Some policymakers in Washington, led by Sen. Bernie Sanders, are trying to re-write the rules on public-private partnerships in a way that would kill collaboration on pandemic-related technologies. It was a disaster for American patients and taxpayers when pricing-related clauses were included in government licensing deals in the past. The NIH imposed “reasonable pricing” conditions on private sector agreements in 1989, but revoked the policy in 1995 after acknowledging that such conditions significantly chilled collaboration between the public and private sectors.
Here is what health care policy leaders have said about past attempts to add similar provisions and the need for public-private collaboration:
- “[National Institutes of Health (NIH)] does not perform product development or commercialization. And unlike their counterparts at universities, NIH investigators cannot spin out a company around an invention. So, it’s essential that there be a way for intramural ideas and technology to be transferred to industry partners.” Tom Misteli, Director of National Cancer Institute, Center for Cancer Research
- “An extensive review of this matter over the past year indicated that the pricing clause has driven industry away from potentially beneficial scientific collaborations with PHS scientists without providing an offsetting benefit to the public…Eliminating the clause will promote research that can enhance the health of the American people.” Harold Varmus, former Director, National Institutes of Health (NIH)
- “With pandemic vaccines, [affordability] has never been a problem. They’re usually developed with a lot of government assistance, and there’s no example of a pandemic vaccine that wasn’t affordable.” Roy Blunt, former U.S. Senator (R-MO)
- “The complementary relationship between public and private R&D spending arises mainly because NIH funding focuses on basic research that leads to the discovery of new drugs, whereas private spending focuses on applications of such research. Private R&D spending on clinical testing, incremental innovation, product differentiation, and safety all follows from basic research.” Congressional Budget Office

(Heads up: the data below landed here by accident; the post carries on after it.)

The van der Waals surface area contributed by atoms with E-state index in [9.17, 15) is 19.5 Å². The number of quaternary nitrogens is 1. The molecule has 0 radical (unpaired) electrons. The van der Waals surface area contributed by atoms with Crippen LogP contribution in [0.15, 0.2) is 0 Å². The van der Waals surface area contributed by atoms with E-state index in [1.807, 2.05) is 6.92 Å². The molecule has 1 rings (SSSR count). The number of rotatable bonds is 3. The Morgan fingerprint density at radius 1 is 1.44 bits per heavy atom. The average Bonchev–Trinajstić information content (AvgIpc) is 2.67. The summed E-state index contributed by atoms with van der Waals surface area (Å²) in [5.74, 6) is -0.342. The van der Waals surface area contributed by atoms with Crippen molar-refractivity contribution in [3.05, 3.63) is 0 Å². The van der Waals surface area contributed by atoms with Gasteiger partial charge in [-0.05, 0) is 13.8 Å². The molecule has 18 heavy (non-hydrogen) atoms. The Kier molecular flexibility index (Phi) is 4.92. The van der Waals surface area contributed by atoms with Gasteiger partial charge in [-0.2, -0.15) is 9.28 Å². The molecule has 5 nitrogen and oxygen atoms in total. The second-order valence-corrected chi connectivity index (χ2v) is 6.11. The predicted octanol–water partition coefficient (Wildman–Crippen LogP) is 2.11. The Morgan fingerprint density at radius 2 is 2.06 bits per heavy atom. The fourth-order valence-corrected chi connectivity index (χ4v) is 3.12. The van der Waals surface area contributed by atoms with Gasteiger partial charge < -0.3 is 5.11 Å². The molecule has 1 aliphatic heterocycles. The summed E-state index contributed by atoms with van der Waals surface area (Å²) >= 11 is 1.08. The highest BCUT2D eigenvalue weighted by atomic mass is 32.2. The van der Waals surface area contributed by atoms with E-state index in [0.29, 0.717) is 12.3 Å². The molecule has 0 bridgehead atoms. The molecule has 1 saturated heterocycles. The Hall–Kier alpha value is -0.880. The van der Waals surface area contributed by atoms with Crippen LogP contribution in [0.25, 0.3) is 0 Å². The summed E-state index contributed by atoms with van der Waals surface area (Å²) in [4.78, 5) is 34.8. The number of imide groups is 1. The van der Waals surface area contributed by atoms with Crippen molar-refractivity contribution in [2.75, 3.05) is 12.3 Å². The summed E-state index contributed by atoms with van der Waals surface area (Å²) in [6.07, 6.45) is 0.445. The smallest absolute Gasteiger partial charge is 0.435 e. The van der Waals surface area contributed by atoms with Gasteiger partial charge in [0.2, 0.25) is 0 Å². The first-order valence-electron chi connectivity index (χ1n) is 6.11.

- “Government alone has never developed the new advances in medicines and technology that become commercial products. For that, our country relies on the private sector. The purpose of our act (the Bayh-Dole Act) was to spur the interaction between public and private research so that patients would receive the benefits of innovative science sooner.” Bob Dole, Former U.S. Senator (R-KS), and Birch Bayh, Former U.S. Senator (D-IN)
- “We have seen this scenario play out before: Europe followed this playbook in the 1980s and early 1990s, putting in place strict drug price controls and regulatory barriers to innovation, and the result was ceding half-century-long leadership to the United States. Suppose the United States follows the EU’s path, as many in Congress appear to want to do. In that case, these measures will increase the odds of other nations, especially China, capturing market share in this critical innovation-based industry. The result will be fewer good jobs, a larger trade deficit, less drug innovation, higher overall health costs, and more foreign supply-chain dependency.” Joe Kennedy, Senior Fellow, Information Technology and Innovation Foundation
Without the investment and expertise of the biopharmaceutical industry, the knowledge gained through research by NIH may generate interesting ideas, but very few, if any, new medicines. Dawn O’Connell, the United States Department of Health and Human Services assistant secretary for preparedness and response said in a recent hearing, “There is a risk if we were to add some limitations in the contracting that we limit the number of companies that are willing to come forward and do this work.”
So-called “reasonable pricing” policies are unnecessary and would do more harm than good – preventing public-private partnerships that promote drug development and the advancement of life saving medicines for patients.